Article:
This week’s post is about some other foods that you can eat to help prevent sickness this cold and flu season. Here are some of the things I’ve been eating lately:

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Of course, there’s the horseradish and I’m also a big believer in Echinacea, especially in tea form. Echinacea is the one and only herbal remedy that I’ve ever heard praised in a biology class. I was in college and our professor told us that it works better than vitamin C to prevent and shorten colds and flus. It’s a great immune system booster.

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This huge pile of minced garlic went into a chicken dish that I made. I’ve been cooking with as much garlic as possible, not just to prevent respiratory infections, but also because garlic contains compounds that aid in heart health. Garlic is also supposed to be an immune system booster, but remember, you need to buy cloves of garlic and chop it yourself. To get the most out of your chopped garlic, let it sit for at least 5 minutes before cooking with it. Apparently when garlic is chopped and left to sit, a compound called allicin forms. Allicin is the compound that boosts your immune system and can help prevent a cold. You’ll notice, when you let your garlic sit that it’s scent changes. It gets stronger the longer that you let it sit. My Reader’s Digest Complete Illustrated Book of Herbs recommends that you consume 3-4 cloves per week for prevention of sickness and 1-2 cloves per day if you are already sick. Yeah, you’re going to smell funky if you eat 1-2 cloves per day, but I bet you’ll feel better.

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This is a delicious bowl of cabbage soup was made by my mother-in-law. Now, I don’t advocate the Cabbage Soup Diet. Almost every reputable source of medical information that I’ve found on the internet (including the Mayo Clinic, which is the source that I trust the most) says that the Cabbage Soup Diet is a really, really bad idea. However, if you don’t go crazy and eat nothing but cabbage soup for months on end, then a bowl of cabbage soup is actually pretty good for you. Cabbage, after all, is a member of the cruciferous family of vegetables. Cruciferous vegetables also include broccoli and cauliflower and are related to – guess what? Horseradish! Cruciferous vegetables, like horseradish contain glucosinolates, which is a compound that may aid in the prevention of cancer. Not to mention that cabbage contains a lot of vitamin C, as do the tomatoes in the soup. So, it’s kind of a win-win food for your health. As long as you don’t eat it and nothing else. Really, don’t do the Cabbage Soup Diet. Losing weight isn’t that serious!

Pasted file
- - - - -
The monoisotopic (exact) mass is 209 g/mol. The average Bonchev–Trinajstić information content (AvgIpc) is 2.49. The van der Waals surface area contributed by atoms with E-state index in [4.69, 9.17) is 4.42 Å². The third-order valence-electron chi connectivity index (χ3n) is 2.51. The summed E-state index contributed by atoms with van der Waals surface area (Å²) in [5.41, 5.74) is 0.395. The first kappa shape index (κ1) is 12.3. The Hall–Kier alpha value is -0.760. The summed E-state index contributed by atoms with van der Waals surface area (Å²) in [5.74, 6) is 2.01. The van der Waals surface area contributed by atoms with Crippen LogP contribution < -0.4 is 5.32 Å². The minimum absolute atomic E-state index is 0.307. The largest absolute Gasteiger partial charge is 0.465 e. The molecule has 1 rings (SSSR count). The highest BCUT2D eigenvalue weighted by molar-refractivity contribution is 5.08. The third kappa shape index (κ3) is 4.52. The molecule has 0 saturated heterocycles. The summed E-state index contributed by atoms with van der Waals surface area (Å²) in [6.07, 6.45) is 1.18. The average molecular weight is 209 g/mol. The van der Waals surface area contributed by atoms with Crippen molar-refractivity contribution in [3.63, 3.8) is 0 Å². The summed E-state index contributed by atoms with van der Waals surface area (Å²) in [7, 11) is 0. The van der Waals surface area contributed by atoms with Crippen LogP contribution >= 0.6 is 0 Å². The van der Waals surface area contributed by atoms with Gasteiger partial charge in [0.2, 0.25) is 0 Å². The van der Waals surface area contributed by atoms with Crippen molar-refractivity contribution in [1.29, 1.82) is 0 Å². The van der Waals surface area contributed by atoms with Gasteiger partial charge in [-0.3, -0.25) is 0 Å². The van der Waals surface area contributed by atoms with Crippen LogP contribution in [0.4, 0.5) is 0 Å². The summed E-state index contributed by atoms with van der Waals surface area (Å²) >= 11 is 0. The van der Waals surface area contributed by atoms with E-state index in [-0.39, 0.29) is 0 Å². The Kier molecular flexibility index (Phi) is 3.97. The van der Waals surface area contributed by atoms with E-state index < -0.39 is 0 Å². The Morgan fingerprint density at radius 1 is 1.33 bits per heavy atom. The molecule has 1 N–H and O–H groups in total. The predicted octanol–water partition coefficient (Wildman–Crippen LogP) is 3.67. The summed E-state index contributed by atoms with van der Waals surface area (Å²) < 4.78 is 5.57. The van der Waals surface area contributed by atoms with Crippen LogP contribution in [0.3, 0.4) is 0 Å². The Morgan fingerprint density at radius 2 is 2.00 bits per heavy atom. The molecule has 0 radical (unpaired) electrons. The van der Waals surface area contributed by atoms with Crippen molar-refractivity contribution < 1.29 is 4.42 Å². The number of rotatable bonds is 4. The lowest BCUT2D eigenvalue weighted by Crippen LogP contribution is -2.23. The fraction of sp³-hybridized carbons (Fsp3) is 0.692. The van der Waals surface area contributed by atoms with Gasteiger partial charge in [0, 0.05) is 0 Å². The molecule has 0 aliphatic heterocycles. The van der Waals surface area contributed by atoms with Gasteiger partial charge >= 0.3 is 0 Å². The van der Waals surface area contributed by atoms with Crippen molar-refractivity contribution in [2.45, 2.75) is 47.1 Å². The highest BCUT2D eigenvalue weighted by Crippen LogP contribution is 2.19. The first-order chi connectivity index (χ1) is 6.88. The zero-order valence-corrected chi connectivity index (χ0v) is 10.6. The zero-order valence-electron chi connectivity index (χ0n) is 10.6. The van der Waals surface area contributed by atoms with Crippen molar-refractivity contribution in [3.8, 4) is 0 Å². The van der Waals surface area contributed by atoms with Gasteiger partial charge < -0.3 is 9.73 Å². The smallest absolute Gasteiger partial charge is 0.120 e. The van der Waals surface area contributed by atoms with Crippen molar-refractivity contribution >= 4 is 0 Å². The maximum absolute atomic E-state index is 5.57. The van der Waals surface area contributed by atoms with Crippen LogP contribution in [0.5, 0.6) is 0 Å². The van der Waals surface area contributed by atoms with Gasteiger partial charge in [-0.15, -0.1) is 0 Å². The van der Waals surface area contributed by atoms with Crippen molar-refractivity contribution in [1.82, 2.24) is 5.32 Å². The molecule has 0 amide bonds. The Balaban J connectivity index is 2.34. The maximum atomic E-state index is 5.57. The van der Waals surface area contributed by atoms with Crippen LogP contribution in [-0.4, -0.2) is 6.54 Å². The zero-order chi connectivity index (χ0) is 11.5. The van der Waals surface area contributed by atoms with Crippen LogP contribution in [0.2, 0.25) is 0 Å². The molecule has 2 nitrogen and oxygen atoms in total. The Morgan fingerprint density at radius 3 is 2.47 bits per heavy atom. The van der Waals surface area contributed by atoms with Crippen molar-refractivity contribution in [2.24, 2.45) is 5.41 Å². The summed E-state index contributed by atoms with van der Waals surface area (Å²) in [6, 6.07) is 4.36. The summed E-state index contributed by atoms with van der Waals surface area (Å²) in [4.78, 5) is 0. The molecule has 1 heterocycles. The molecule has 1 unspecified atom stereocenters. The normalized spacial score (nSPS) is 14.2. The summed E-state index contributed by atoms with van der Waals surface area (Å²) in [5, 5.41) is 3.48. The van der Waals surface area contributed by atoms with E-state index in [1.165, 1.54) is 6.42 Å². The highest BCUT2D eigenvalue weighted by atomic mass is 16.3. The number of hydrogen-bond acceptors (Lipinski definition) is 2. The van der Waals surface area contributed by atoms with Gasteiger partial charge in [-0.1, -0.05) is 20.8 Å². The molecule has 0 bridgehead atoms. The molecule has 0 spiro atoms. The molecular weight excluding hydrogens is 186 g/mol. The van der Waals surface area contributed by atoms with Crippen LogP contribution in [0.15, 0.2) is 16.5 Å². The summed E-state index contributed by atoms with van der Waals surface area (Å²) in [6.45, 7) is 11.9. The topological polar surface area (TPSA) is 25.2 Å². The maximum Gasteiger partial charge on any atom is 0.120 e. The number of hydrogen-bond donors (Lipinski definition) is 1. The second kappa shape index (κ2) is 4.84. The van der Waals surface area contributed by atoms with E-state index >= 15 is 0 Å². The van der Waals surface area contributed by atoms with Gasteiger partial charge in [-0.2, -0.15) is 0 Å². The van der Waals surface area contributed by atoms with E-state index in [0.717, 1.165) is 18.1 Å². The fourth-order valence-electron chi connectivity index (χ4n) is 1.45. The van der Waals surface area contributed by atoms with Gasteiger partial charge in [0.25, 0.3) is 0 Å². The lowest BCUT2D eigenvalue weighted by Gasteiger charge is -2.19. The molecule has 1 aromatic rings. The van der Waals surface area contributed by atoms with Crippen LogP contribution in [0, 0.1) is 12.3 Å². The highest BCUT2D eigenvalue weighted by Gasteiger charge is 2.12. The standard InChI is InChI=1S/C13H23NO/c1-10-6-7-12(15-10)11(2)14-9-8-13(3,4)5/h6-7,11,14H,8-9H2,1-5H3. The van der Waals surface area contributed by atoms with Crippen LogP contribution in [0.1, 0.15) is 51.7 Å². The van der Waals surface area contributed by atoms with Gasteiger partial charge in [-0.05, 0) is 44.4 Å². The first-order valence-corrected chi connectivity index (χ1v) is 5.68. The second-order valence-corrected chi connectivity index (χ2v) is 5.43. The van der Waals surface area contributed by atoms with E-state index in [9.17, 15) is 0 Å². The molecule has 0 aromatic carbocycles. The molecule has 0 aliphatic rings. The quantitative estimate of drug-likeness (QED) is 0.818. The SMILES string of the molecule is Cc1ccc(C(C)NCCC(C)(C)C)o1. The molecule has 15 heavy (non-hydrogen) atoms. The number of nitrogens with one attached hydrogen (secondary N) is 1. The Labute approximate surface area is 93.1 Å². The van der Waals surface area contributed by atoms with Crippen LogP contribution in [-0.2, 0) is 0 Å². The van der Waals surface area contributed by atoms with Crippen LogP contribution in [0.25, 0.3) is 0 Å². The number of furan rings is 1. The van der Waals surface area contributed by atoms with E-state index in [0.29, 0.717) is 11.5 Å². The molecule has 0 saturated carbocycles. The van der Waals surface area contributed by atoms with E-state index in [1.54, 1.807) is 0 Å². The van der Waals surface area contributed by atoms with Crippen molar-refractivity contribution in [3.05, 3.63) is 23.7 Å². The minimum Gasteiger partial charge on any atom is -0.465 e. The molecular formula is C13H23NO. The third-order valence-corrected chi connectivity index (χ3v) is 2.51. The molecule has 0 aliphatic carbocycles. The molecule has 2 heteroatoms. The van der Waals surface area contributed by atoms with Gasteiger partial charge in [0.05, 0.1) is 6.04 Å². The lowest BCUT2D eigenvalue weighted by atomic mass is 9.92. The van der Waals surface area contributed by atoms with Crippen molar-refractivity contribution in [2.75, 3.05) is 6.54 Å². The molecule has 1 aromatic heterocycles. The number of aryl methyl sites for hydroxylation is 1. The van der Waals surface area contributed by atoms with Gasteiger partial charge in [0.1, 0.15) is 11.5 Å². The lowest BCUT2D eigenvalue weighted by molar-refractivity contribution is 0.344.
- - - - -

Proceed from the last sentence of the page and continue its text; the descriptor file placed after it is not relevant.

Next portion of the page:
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This is the chicken dish that I made with all that garlic. The herbs on the chicken are oregano and thyme. Thyme is supposed to have anti-microbial properties and so it is recommended for respiratory infections and for the prevention of colds. I’ve also had thyme tea, which you can make by simply putting some dried thyme in hot water and steeping for 10 minutes or so. It’s not your usual tasting tea, but it’s really not that bad. I don’t know if I’d go for the tea unless I was already sick. But the great thing about trying to eat for your health, is that when you cook a dish that consists of a lot of garlic, thyme and lemon (these basic ingredients make up the marinade for this chicken) it’s not only healthy, but it tastes great, too.